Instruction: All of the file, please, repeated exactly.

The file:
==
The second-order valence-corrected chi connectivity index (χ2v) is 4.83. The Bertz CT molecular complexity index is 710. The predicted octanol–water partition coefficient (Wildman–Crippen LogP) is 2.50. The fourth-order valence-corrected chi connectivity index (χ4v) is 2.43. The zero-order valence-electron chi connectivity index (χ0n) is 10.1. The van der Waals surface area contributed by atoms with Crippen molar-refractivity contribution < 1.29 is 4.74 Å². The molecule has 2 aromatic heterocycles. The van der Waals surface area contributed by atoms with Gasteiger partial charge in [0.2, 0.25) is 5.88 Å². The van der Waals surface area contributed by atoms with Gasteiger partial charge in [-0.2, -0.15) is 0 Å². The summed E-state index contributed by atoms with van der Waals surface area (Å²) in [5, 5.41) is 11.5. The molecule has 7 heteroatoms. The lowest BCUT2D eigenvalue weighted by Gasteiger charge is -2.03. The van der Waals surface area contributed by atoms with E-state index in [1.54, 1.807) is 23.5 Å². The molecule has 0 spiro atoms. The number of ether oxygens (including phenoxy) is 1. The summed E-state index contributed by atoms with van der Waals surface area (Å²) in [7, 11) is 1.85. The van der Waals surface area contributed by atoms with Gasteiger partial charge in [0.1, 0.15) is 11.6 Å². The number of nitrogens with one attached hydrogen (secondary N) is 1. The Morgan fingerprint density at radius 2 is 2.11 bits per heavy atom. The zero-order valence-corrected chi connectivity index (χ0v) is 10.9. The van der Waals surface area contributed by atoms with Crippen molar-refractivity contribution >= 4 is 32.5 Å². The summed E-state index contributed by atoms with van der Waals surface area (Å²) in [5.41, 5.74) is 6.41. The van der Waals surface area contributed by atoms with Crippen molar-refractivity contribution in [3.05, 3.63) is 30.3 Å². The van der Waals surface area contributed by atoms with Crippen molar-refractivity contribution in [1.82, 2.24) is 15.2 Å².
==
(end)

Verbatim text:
The second-order valence-corrected chi connectivity index (χ2v) is 4.83. The Bertz CT molecular complexity index is 710. The predicted octanol–water partition coefficient (Wildman–Crippen LogP) is 2.50. The fourth-order valence-corrected chi connectivity index (χ4v) is 2.43. The zero-order valence-electron chi connectivity index (χ0n) is 10.1. The van der Waals surface area contributed by atoms with Crippen molar-refractivity contribution < 1.29 is 4.74 Å². The molecule has 2 aromatic heterocycles. The van der Waals surface area contributed by atoms with Gasteiger partial charge in [0.2, 0.25) is 5.88 Å². The van der Waals surface area contributed by atoms with Gasteiger partial charge in [-0.2, -0.15) is 0 Å². The summed E-state index contributed by atoms with van der Waals surface area (Å²) in [5, 5.41) is 11.5. The molecule has 7 heteroatoms. The lowest BCUT2D eigenvalue weighted by Gasteiger charge is -2.03. The van der Waals surface area contributed by atoms with E-state index in [1.54, 1.807) is 23.5 Å². The molecule has 0 spiro atoms. The number of ether oxygens (including phenoxy) is 1. The summed E-state index contributed by atoms with van der Waals surface area (Å²) in [7, 11) is 1.85. The van der Waals surface area contributed by atoms with Gasteiger partial charge in [0.1, 0.15) is 11.6 Å². The number of nitrogens with one attached hydrogen (secondary N) is 1. The Morgan fingerprint density at radius 2 is 2.11 bits per heavy atom. The zero-order valence-corrected chi connectivity index (χ0v) is 10.9. The van der Waals surface area contributed by atoms with Crippen molar-refractivity contribution >= 4 is 32.5 Å². The summed E-state index contributed by atoms with van der Waals surface area (Å²) in [5.41, 5.74) is 6.41. The van der Waals surface area contributed by atoms with Crippen molar-refractivity contribution in [3.05, 3.63) is 30.3 Å². The van der Waals surface area contributed by atoms with Crippen molar-refractivity contribution in [1.82, 2.24) is 15.2 Å².